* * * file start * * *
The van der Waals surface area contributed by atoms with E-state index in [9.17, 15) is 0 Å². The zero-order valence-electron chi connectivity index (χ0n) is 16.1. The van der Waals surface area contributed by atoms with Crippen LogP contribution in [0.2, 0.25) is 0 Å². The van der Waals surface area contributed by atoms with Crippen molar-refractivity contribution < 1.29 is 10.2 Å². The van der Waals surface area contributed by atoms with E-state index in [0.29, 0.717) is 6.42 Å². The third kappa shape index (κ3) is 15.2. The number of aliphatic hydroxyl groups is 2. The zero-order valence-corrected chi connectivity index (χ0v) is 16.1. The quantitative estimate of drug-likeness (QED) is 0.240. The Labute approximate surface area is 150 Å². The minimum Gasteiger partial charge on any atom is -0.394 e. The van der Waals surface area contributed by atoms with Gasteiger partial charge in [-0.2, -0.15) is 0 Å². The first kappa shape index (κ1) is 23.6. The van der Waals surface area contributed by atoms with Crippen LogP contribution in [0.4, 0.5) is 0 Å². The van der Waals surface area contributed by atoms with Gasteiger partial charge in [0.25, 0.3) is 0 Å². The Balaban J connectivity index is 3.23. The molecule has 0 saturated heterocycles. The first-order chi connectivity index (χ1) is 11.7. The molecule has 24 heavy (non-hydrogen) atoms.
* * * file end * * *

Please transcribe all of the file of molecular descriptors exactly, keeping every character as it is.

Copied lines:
The van der Waals surface area contributed by atoms with E-state index in [9.17, 15) is 0 Å². The zero-order valence-electron chi connectivity index (χ0n) is 16.1. The van der Waals surface area contributed by atoms with Crippen LogP contribution in [0.2, 0.25) is 0 Å². The van der Waals surface area contributed by atoms with Crippen molar-refractivity contribution < 1.29 is 10.2 Å². The van der Waals surface area contributed by atoms with E-state index in [0.29, 0.717) is 6.42 Å². The third kappa shape index (κ3) is 15.2. The number of aliphatic hydroxyl groups is 2. The zero-order valence-corrected chi connectivity index (χ0v) is 16.1. The quantitative estimate of drug-likeness (QED) is 0.240. The Labute approximate surface area is 150 Å². The minimum Gasteiger partial charge on any atom is -0.394 e. The van der Waals surface area contributed by atoms with Gasteiger partial charge in [-0.2, -0.15) is 0 Å². The first kappa shape index (κ1) is 23.6. The van der Waals surface area contributed by atoms with Crippen LogP contribution in [0.4, 0.5) is 0 Å². The van der Waals surface area contributed by atoms with Gasteiger partial charge in [0.25, 0.3) is 0 Å². The Balaban J connectivity index is 3.23. The molecule has 0 saturated heterocycles. The first-order chi connectivity index (χ1) is 11.7. The molecule has 24 heavy (non-hydrogen) atoms.